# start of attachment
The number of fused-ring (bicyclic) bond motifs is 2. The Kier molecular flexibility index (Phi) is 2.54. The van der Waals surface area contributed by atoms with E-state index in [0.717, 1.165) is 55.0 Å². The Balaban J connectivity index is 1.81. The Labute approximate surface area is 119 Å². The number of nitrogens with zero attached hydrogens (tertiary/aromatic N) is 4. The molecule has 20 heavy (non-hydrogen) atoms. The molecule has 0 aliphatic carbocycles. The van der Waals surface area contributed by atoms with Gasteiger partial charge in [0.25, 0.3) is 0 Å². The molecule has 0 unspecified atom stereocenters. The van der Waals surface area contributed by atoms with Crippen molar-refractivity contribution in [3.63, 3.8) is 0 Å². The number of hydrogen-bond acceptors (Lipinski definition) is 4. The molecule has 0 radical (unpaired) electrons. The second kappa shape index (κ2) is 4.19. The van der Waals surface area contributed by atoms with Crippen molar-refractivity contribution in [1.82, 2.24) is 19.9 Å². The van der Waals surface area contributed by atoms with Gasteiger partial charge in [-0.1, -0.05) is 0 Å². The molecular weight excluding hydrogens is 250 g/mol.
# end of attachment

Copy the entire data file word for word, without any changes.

The number of fused-ring (bicyclic) bond motifs is 2. The Kier molecular flexibility index (Phi) is 2.54. The van der Waals surface area contributed by atoms with E-state index in [0.717, 1.165) is 55.0 Å². The Balaban J connectivity index is 1.81. The Labute approximate surface area is 119 Å². The number of nitrogens with zero attached hydrogens (tertiary/aromatic N) is 4. The molecule has 20 heavy (non-hydrogen) atoms. The molecule has 0 aliphatic carbocycles. The van der Waals surface area contributed by atoms with Gasteiger partial charge in [0.25, 0.3) is 0 Å². The molecule has 0 unspecified atom stereocenters. The van der Waals surface area contributed by atoms with Crippen molar-refractivity contribution in [3.63, 3.8) is 0 Å². The number of hydrogen-bond acceptors (Lipinski definition) is 4. The molecule has 0 radical (unpaired) electrons. The second kappa shape index (κ2) is 4.19. The van der Waals surface area contributed by atoms with Crippen molar-refractivity contribution in [1.82, 2.24) is 19.9 Å². The van der Waals surface area contributed by atoms with Gasteiger partial charge in [-0.1, -0.05) is 0 Å². The molecular weight excluding hydrogens is 250 g/mol.